We've got good and bad news.
A few mornings ago – one of the first clammy mornings of the season – I noticed something hilarious.
Before I put on my makeup, I misted my face with Avene Thermal Spring Water, put on my serum, patted on my moisturised and finished blow-drying my hair - business as usual.
But when I finished with my hair a few minutes later, I unconsciously grabbed my moisturiser again, patted it on, and watched it sink into my skin.
If I'm being honest, I would have done that at least four more times and my skin would still have felt as dry as a sponge; a severe difference from my 'is-this-highlighter-or-is-this-sweat' problem that I usually suffer from in summer months.
You don't have to be Yewande from Love Island to understand the science behind this: a change in weather dries out the skin, so you need more product for the skin to absorb.
But what if my skin isn’t just dry from the weather? Am I just wasting all the additional product I’m applying - or could all that moisture eventually lead to clogged pores and an oil-slicked T-zone?
And what about my serums? my eye cream? my SPF? my body lotion? Heck, what about my shampoo and conditioner?
With products' varying inconsistencies, textures and thickness across all formulas, it’s impossible to have a one-rule-fits-all mentality.
However, if you want to make sure you’re getting the most out of your product, below are general guidelines that can (and should) be followed, tweaking slightly where necessary.
Moisturiser & Serums
From thick creams to lightweight gels, rules on facial hydration can be a little hazy.
More of something doesn't necessarily mean better hydration. What determines hydration is how a product or ingredient penetrates the skin.
For serum, a 50c-sized pump is recommended. Afterwards, a green-pea-sized serving of moisturiser is usually plenty for the face and neck, especially if it's a clinical brand.
While cleansers come in all shapes, sizes and consistencies the power of your cleanser if far less to do with how much of it you use, and more to do with how often you're using it.
Generally, a 20c sized blob for cleansing is enough to massage around the face and remove makeup with a warm flannel.
However, in the evening, it's always important to double cleanse to thoroughly remove makeup, pollution, sweat and oils. But rather than pumping out one big amount in one go, pump two separate 20c sized blobs.
If you're going to remember any of the recommended sizes in this article, make it be this one. The skin around your eyes is much thinner and far more delicate than the skin everywhere else on your face.
Using too much eye cream can block pores which result in puffiness otherwise known as under-eye bags. Eye cream the size of a grain of rick is just enough.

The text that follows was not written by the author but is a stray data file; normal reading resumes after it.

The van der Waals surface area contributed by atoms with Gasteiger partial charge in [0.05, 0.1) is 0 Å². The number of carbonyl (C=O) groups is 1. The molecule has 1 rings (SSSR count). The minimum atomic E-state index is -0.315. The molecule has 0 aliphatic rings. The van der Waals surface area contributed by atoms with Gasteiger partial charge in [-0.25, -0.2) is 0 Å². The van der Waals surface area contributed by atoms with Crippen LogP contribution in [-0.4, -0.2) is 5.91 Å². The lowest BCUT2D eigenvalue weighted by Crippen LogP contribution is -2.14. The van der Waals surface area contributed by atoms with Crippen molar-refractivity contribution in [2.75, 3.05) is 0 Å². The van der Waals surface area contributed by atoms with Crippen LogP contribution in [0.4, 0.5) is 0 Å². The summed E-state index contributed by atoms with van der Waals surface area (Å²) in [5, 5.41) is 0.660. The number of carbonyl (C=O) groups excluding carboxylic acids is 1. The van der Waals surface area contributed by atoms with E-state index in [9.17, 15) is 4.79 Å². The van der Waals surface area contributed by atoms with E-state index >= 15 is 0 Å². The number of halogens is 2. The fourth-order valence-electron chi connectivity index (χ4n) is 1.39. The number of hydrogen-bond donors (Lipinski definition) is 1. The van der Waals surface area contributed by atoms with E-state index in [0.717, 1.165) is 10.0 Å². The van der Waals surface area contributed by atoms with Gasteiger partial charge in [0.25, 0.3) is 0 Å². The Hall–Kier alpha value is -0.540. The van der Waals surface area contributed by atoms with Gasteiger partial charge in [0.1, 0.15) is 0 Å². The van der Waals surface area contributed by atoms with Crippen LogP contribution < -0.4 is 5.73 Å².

Religiously applying SPF and somehow still burning? This is where the amount of product you use is seriously important. Sun cream should be applied every two hours after the initial application but the amount of sun cream that you're applying could be the difference between sun protection and serious skin damage.
Most SPF bottles will have individual instructions as different formulas require varying application sizes. However, as a general rule of thumb, the face, neck and chest need at least one full teaspoon.
When it comes to your arms and legs, you'll need more of a dessertspoon of suncream.
Similar to facial moisturiser, more of something doesn't necessarily mean better hydration. What determines hydration is how a product or ingredient penetrates the skin.
Generally speaking, a 50c sized portion is usually plenty for both hands – especially if it's a clinical brand.
Body Wash & Lotions
While you've more surface area to cover, that doesn't necessarily mean you need more product.
For body wash, a 50c sized portion for the arms, another for the legs, back and body. As for body lotion, follow the same 50c rule for hands and arms, but when it comes to the rest of your body - use an amount equal to an ice cube.
Shampoo & Conditioner
Tend to use half a bottle of shampoo in just one wash? Yeah, apparently that's not right either. Most hairdressers recommend using a 10c sized blob of shampoo. You should emulsify the product through your hands before applying it to your hands. If necessary, add water.
As for conditioner, you've been using far too much of that too. The amount of conditioner you use is solely dependent on how much hair you have. However, as a rough guide, start with the same amount of conditioner as you did shampoo, emulsify and apply to the roots as before, building up if you need more.
Main image by ian dooley